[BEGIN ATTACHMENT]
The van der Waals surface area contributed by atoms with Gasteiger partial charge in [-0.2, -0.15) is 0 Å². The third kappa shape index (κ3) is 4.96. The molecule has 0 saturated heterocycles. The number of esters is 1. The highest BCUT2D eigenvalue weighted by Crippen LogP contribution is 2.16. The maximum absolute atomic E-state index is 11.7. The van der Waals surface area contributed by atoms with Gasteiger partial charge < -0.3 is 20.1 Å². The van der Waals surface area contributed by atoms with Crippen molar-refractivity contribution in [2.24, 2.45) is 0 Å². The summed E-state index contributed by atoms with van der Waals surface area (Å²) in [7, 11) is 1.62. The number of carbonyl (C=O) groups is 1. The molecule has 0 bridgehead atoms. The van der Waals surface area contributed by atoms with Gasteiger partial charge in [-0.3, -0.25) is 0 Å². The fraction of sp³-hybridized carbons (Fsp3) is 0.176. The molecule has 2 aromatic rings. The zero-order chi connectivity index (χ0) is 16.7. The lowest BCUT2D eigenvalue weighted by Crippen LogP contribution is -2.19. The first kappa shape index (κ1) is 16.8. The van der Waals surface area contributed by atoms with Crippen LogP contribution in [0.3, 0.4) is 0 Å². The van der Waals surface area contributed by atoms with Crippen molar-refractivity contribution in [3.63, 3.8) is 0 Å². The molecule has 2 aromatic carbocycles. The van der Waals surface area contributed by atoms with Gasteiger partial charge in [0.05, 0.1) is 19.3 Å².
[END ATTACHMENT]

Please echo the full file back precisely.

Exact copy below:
The van der Waals surface area contributed by atoms with Gasteiger partial charge in [-0.2, -0.15) is 0 Å². The third kappa shape index (κ3) is 4.96. The molecule has 0 saturated heterocycles. The number of esters is 1. The highest BCUT2D eigenvalue weighted by Crippen LogP contribution is 2.16. The maximum absolute atomic E-state index is 11.7. The van der Waals surface area contributed by atoms with Gasteiger partial charge < -0.3 is 20.1 Å². The van der Waals surface area contributed by atoms with Crippen molar-refractivity contribution in [2.24, 2.45) is 0 Å². The summed E-state index contributed by atoms with van der Waals surface area (Å²) in [7, 11) is 1.62. The number of carbonyl (C=O) groups is 1. The molecule has 0 bridgehead atoms. The van der Waals surface area contributed by atoms with Gasteiger partial charge in [-0.3, -0.25) is 0 Å². The fraction of sp³-hybridized carbons (Fsp3) is 0.176. The molecule has 2 aromatic rings. The zero-order chi connectivity index (χ0) is 16.7. The lowest BCUT2D eigenvalue weighted by Crippen LogP contribution is -2.19. The first kappa shape index (κ1) is 16.8. The van der Waals surface area contributed by atoms with Crippen LogP contribution in [0.3, 0.4) is 0 Å². The van der Waals surface area contributed by atoms with Crippen molar-refractivity contribution in [3.63, 3.8) is 0 Å². The molecule has 2 aromatic carbocycles. The van der Waals surface area contributed by atoms with Gasteiger partial charge in [0.05, 0.1) is 19.3 Å².